Support local music! :applaud:

Bravo to supporting local music.

Bo, I have utmost respect for your opinions and your technical knowledge of live sound and music...recorded or otherwise....and I'm not arguing your points.

My point is...if all that technical science on acoustic architecture and electronic tuning were mandatory in getting a satisfying musical listening experience at home....no one would ever do it. Thank God all those symphonic halls exist, and the geniouses that design and engineer them.

Most listeners are not going to... nor be able to afford...to build a money is no object listening room. I think great sound is do-able using minimalist approaches to system design...that's all.:)

And....most local music venues...bars, restaurants, nightclubs, city concerts in the park, are hardly designed from the ground up for great acoustics. That's not my opinion...it's my experience. Been there...still doing it:band: :)

Mr. Widget
04-15-2006, 02:28 PM
If you have, or can borrow the needed acoustic measurement gear, you might have a real interesting time seeing what you can hear...I have to say that without access to real measurement equipment you will be playing around in the dark. It is true that the ultimate judge for how successful you are will be you and your ears, but having set up quite a number of multi-amped systems, I know you will always be fiddling around with it because this or that recording doesn't sound quite right.

Even with the measurement equipment and the knowledge of how to use it properly, you will still need to tweak it a bit, but it will make your ultimate results so much more satisfying when your system is set up properly. I suppose this is why some think that a properly set up passive crossover sounds better than an active one.


Widget

edgewound
04-15-2006, 02:43 PM
I suppose this is why some think that a properly set up passive crossover sounds better than an active one.

Widget

Very valid point. Constantly tweaking the crossover or EQ doesn't strike me as being a rewarding listening experience. Some like to have more stuff to fiddle with...and there's some fun in that too.

Ian Mackenzie
04-15-2006, 04:11 PM
Well, I've been running a tri-amped system for some time now, so I'm fairly familiar with the basics. I'm not doing this for kicks, I've got some 136a's that have been completely, professionally rebuilt, some 2123H's, 2397/2441's and about 4 pairs of 076's, so I'm serious about building a four way. I just wanted to get some advice about the crossover choices. I figured that I could go total active 4 way, tweeked bi-ampable 4way passive or custom 4 way passive. I admit that my questions are fuzzy but believe it or not, the answers would allow me to connect some dots about my final choice. I also might choose the 2235H for the bottom and I can get some 2122H's also, so I really need to figure this all out, looks like I'm leaning towards full active. Thank you, gentlemen, great info.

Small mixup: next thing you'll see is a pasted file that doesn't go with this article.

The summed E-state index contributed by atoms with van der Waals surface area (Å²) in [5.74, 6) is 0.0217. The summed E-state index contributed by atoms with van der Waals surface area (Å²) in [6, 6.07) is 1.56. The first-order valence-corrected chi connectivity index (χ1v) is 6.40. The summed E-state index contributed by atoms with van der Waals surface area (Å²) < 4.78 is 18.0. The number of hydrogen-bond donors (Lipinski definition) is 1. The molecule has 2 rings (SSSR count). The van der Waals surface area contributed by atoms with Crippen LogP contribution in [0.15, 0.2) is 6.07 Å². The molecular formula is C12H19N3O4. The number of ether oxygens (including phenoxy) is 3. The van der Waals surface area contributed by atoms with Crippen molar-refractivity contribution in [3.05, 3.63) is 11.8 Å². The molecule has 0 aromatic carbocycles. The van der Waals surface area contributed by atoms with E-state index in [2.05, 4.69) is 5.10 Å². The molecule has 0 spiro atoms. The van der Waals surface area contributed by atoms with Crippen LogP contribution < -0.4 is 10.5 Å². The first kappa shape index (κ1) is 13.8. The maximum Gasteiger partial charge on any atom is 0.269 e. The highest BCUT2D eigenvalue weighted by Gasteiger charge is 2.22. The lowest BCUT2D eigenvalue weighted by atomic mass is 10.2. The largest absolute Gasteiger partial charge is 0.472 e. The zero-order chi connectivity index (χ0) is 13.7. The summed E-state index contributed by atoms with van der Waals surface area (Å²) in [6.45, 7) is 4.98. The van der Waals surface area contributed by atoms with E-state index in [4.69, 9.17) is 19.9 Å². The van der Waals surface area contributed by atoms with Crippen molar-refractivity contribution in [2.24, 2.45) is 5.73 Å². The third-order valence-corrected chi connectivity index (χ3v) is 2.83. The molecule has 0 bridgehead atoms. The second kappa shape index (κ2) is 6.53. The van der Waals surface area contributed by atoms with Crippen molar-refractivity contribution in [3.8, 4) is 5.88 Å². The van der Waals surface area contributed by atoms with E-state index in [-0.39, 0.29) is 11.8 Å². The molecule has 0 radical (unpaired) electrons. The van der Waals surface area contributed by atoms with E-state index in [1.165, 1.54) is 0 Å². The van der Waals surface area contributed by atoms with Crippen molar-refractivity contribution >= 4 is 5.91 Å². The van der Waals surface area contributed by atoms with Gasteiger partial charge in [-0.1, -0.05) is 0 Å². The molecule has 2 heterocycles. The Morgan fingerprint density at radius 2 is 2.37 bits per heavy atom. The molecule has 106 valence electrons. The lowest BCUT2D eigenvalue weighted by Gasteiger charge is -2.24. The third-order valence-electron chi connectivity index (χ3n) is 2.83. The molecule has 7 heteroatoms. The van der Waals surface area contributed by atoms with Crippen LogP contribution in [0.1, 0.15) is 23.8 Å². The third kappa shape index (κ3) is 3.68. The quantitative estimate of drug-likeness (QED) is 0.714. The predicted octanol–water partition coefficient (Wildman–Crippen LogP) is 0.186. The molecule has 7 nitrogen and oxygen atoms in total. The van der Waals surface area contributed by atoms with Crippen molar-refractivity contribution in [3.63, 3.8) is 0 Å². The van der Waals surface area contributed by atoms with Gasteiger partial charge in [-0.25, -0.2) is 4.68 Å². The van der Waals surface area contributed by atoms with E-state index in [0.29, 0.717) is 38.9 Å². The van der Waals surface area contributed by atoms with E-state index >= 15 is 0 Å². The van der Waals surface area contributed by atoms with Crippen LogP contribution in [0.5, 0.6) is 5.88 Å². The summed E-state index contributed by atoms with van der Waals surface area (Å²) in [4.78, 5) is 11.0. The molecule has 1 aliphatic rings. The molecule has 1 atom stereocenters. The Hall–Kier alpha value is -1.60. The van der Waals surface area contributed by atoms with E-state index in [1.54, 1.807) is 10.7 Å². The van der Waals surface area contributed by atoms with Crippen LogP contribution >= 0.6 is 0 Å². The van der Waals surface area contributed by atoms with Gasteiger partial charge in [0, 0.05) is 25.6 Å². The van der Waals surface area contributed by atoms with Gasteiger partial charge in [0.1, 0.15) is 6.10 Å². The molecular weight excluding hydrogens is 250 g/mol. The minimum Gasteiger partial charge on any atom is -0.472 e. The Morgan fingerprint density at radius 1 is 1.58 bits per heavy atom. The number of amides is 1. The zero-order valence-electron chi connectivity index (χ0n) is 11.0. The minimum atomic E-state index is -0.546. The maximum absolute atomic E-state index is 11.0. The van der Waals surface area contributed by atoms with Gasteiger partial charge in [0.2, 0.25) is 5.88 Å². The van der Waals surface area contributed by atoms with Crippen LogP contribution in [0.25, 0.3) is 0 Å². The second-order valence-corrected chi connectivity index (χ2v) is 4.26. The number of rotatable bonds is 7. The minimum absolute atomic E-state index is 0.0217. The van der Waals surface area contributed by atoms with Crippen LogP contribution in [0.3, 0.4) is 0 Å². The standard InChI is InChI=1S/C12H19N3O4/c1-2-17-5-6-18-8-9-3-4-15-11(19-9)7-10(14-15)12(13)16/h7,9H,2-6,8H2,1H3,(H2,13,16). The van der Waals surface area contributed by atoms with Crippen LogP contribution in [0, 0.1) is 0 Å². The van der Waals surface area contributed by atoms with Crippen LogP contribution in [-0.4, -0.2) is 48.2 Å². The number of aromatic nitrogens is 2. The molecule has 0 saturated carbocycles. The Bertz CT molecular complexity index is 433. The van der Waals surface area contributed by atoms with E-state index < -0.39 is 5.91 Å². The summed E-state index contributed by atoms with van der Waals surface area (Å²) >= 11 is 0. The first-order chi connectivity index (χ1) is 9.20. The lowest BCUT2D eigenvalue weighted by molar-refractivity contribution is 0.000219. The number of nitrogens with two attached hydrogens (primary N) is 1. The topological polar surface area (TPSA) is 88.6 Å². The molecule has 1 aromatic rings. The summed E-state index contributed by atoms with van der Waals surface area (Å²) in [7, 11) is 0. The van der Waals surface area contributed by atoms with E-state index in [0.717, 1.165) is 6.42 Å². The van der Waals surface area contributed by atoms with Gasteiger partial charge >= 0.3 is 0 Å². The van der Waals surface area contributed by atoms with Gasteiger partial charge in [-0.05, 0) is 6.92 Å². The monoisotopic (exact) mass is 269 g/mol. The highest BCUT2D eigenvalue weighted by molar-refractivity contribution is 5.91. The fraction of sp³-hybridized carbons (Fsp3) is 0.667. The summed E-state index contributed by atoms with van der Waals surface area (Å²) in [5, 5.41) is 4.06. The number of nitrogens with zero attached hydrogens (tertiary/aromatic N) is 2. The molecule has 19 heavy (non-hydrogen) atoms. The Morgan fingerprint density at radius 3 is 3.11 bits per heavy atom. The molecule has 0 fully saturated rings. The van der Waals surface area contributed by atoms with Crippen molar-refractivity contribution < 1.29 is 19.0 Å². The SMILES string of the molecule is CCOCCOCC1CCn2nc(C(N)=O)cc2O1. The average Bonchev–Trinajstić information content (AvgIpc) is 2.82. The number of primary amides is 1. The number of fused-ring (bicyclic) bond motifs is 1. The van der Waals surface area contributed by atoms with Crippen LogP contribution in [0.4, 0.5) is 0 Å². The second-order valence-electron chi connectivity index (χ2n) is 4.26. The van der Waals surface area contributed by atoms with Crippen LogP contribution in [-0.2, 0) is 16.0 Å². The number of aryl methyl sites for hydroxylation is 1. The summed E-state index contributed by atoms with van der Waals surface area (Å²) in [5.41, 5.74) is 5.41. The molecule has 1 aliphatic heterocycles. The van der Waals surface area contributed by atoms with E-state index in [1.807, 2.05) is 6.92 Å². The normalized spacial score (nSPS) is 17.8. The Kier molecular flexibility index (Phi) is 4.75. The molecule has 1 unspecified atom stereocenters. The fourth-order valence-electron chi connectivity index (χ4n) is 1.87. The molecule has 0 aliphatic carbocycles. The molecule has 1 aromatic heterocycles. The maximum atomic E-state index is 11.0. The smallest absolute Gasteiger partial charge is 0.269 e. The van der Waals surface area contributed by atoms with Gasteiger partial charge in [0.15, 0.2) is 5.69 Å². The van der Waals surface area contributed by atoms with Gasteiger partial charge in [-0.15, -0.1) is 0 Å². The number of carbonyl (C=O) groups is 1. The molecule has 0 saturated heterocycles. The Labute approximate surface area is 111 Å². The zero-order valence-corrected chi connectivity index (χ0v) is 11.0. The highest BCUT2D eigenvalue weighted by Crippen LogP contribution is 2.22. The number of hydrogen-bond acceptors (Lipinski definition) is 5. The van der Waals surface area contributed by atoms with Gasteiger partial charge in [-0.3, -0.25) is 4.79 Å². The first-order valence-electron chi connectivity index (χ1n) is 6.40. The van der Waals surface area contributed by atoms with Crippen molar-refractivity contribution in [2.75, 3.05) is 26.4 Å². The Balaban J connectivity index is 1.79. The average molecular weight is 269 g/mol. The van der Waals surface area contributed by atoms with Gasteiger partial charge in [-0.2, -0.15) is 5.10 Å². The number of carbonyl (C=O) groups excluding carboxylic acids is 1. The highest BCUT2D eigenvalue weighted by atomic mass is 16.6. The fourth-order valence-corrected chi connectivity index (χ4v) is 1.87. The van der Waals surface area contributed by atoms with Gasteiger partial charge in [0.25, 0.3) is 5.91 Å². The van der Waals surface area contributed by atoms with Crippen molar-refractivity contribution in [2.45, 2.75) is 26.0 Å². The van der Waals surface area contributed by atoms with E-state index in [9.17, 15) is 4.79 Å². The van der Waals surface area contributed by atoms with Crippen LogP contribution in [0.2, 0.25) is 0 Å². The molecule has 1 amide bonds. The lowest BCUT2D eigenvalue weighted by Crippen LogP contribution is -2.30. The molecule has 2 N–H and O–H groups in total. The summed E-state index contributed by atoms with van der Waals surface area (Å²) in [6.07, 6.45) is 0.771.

The problem is you need to know how to go about it and that is why I refered to Elliotts Sound Pages and hence the hints from other posters in this thread. Quad amping isn't necessarily the answer nor the most practical way of going about it.

What you could do is buy a SH Driverack for experiementation and get it to give you a flat response. Then somehow measure the voltage drives to the components and then arrange a high quality work around. A better way is just a bunch of DEQX's .

hapy._.face
04-15-2006, 05:57 PM
Having a quad amp system could be heaven or hell- depending on the set up. If you give an average guy a few dozen knobs to turn- he will probably tweak to his satisfaction- even if that means the recording integrity gets tweaked, too. I (personally) would want to know what the room was doing (via software) before I introduced such a complex system.

Widget's notion of letting your ears be the ultimate judge (while correct) seems only valid if your ears have been trained to know proper sound. Most people don't know proper sound unless they have been in the industry, or associated with a proper system.

We all know that amps perform differently- depending on the volume. Now multiply that times four. Factor in the extra protection that a quad amp set up usually requires, the symbiotic relationship your preamp/amp takes on- and you might be so far removed form the original signal (sounding "good" prehaps) that nothing really matters.

I agree with the whole 'less can be more'. I prefer to introduce the least. Keep it simple. An excellent passive- made to the exacting specs of your drivers- is (IMO) the ultimate way to go. I can see biamping - but I would stay away from tri/quad with full active unless I really knew what I was doing.

Now I have a question - don't most (off the shelf) active Xovers only address slope and freq? How do they compensate for Fs? How can they perform as good as a custom passive if they are (indeed) this vague/general?

edgewound
04-15-2006, 06:12 PM
Now I have a question - don't most (off the shelf) active Xovers only address slope and freq? How do they compensate for Fs? How can they perform as good as a custom passive if they are (indeed) this vague/general?

Choose your crossover points well within the flatest, most well behaved response areas of each driver....then apply eq cut to the offending areas should there be any.

Robh3606
04-15-2006, 06:34 PM
Now I have a question - don't most (off the shelf) active Xovers only address slope and freq? How do they compensate for Fs? How can they perform as good as a custom passive if they are (indeed) this vague/general?